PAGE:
Skip Navigation

Winter range closures remain in effect

04_03_14_AreaClosures_Article

Two areas of the National Elk Refuge will remain closed to the public through April 30. The closures provide wintering animals protection at a time when their energy reserves are low and abundant new vegetation growth, or green–up, is not yet widely available for foraging.


April 3, 2014 (NER 14-11)

Refuge Manager Steve Kallin has issued a reminder that two areas of the National Elk Refuge will remain closed to the public through April 30. The closures provide wintering animals protection at a time when their energy reserves are low and abundant new vegetation growth, or green–up, is not yet widely available for foraging.
 

From December 1 through April 30 each year, winter closures limit public travel on the Refuge Road. Traffic and pedestrian use is only allowed on the first 3.5 miles of the Refuge Road, from the Refuge entrance on Broadway Avenue to the Twin Creek subdivision. Access to the Refuge beyond the Twin Creek subdivision is restricted as part of an area closure to protect wintering wildlife and is coordinated with the Bridger-Teton National Forest.  

The Refuge Road will reopen for public travel beyond the Twin Creek subdivision on May 1, giving public access to the Curtis Canyon and Flat Creek Roads and adjoining National Forest. Access regulations are available for individuals traveling through the Refuge to the Bridger-Teton National Forest on or near May 1, including a printable PDF version with a map.

The section of the North Highway 89 Pathway from Flat Creek to the Gros Ventre bridge also remains closed through April 30. The 5–mile segment of the pathway is subject to an annual closure as part of a condition of the agreement between Teton County and the National Elk Refuge for pathway use on U.S. Fish & Wildlife Service property. Unlike neighboring federal lands with multiple recreational opportunities, the National Elk Refuge is mandated to prioritize habitat conservation and wildlife management, adhering to a “wildlife first” mission when considering or allowing public uses. The seasonal closure of the pathway maximizes benefits to important wildlife habitat and migration corridors and allows the Refuge to be in compliance with its mission and purpose.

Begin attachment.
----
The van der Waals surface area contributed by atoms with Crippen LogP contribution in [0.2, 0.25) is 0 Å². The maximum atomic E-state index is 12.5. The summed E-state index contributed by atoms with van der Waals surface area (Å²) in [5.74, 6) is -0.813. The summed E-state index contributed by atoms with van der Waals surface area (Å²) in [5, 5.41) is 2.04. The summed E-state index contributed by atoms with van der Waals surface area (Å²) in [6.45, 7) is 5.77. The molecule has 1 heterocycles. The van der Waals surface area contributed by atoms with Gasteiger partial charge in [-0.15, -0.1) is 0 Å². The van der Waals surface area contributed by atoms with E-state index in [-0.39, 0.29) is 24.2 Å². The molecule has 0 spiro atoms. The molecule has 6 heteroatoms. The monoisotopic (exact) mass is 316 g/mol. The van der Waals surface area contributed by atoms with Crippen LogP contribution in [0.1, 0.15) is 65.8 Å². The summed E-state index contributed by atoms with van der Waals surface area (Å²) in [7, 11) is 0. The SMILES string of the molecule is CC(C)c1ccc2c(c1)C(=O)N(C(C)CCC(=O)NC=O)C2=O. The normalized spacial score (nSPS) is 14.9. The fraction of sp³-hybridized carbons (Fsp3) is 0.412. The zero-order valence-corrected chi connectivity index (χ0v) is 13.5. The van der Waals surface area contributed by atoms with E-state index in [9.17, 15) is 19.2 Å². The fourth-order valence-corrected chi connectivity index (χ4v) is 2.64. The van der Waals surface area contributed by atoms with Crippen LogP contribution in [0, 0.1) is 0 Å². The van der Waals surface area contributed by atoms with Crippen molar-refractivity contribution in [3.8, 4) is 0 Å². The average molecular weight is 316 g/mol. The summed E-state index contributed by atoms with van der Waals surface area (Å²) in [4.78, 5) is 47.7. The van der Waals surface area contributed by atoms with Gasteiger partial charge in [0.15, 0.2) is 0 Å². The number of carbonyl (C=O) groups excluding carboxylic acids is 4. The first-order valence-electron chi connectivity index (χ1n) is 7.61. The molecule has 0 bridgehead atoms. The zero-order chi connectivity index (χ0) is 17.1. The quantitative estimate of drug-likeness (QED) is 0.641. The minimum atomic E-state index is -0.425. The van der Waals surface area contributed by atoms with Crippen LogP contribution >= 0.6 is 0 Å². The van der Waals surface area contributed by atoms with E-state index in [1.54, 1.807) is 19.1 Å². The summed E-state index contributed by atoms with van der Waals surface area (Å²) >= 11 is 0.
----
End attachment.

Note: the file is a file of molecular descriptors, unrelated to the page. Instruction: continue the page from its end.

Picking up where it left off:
The National Elk Refuge announced last fall it would develop criteria allowing flexibility to open the North Highway 89 Pathway prior to May 1 on years when spring arrives unusually early. The Refuge will be testing criteria this spring, which includes looking at the number of animals remaining on the Refuge and the potential for conflicts with migration. GPS collar data shows that peak spring elk movements occur during the second and third weeks of April. “If our surveys show that numbers of elk on the Refuge have dropped to the May 1 long–term average, we would consider opening the pathway as early as April 15,” Kallin explained. “It’s really dependent on elk dispersal and location.” 

The pathway seasonal closure dates, based primarily on elk movement data, will be placed in the Draft Refuge Comprehensive Conservation Plan, which will become available for public comment later this year. 

For further information on road or pathway seasonal closures, please call the National Elk Refuge administrative offices at 307.733.9212. 

 

Last Updated: Apr 22, 2014
Return to main navigation